A few reflection questions about your class:
How many grades does each student have for one semester?

Has a student ever got an A in your class that could not use the language? Or failed because of missing class work?

How much time do you spend grading a week? Compared to planning?

Have you ever entered students’ final grades and realized how they match, or don’t match, their current grade?

My district specialist gave us the book Ahead of the Curve: The Power of Assessment to Transform Teaching and Learning (Leading Edge (Solution Tree) to read during the summer. One chapter addressed grading. Do your grades reflect what a student can do (and how well) in the class? This hit me! No! They don’t! My grades represented what they turned in instead of their ability. So I wanted to change this by using more proficiency-based grades and make my school happy. We have Infinite Campus (which I’m not a fan of) so I needed to simplify because I do not like using it.

I created a paper for each student. I did it this way because I can copy this for a parent or the student. If you like your grading program, just set up something similar. This is a sample of what I’m trying to do this year. My real ones are not this neat. 🙂
20120427-180553.jpg I use this paper to keep notes about what I gave them and the max possible score.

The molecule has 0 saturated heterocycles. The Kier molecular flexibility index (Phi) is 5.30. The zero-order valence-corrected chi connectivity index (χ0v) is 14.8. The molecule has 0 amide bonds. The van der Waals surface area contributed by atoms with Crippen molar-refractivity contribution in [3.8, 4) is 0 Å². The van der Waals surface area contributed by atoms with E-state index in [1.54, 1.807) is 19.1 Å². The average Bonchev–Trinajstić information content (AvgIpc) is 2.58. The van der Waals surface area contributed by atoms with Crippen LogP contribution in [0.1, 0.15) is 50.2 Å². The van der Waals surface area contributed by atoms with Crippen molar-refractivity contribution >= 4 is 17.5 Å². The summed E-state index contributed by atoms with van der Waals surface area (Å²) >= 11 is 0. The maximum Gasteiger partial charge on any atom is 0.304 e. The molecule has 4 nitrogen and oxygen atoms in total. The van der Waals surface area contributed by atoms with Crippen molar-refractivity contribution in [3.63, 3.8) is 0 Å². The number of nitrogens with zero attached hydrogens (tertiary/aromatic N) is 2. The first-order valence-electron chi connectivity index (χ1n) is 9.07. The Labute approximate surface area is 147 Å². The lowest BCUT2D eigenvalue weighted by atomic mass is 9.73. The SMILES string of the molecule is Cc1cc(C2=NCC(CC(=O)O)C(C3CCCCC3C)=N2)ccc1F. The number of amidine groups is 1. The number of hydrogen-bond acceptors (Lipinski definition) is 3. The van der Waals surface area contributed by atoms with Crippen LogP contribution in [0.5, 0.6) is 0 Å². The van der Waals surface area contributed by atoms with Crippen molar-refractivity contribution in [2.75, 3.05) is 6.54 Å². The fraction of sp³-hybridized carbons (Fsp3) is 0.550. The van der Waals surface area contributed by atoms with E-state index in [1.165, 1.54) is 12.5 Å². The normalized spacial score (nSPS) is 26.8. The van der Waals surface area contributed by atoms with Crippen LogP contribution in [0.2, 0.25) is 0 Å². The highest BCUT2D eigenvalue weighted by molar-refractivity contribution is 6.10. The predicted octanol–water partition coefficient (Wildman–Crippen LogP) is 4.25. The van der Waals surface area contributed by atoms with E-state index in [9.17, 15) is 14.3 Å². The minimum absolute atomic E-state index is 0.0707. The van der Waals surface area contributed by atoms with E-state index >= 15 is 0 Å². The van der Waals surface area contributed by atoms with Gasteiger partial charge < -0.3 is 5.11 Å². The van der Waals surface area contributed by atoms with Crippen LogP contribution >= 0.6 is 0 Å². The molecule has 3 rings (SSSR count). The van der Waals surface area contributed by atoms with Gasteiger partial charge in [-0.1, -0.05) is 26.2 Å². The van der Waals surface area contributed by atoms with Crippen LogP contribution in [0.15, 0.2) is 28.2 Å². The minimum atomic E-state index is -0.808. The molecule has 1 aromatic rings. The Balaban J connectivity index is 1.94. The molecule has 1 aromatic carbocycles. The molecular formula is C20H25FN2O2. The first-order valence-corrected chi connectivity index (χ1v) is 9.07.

So for each unit, they have:
1. The stamp sheet (a completion check of the unit goals during class)
2. The Real World homework– I copy it on the back of the stamp sheet so I only collect one paper from each at the end of the unit
3. Two performance-based proficiency assessments– I’ve been trying to give one interpretive and one presentational or interpersonal. Sometimes they choose if they want speaking or writing so I note that on their sheet
4. The final assessments and/or IPAs
5. Blank spots in case I add a project or sub work

That’s it! At first I was worried that students would slack in class. Yes, that happened, but it quickly changed after they couldn’t do the proficiency assessment.

Here’s an example of a student’s page:
When I have to enter a grade in Infinite Campus, I average the grades. Usually I don’t need a calculator.
The stamps (class work) are one category weighted as 10%.
The Real World (homework) is weighted as 10%.
The unit assessments are weighted as 40%.
The end of course Finals are weighted as 40%.
If I didn’t have to follow these category guidelines, I’d only count the end of course final assessments.

I inform students and parents (and administration) that their grades only change at the end of a unit. So far, knocking on wood, I have not had complaints about this.

It was a big scary change at first. “If I don’t grade it, they won’t do it!” Well that is not true. And I’m happier because I grade less, but I give more feedback.

What do you think???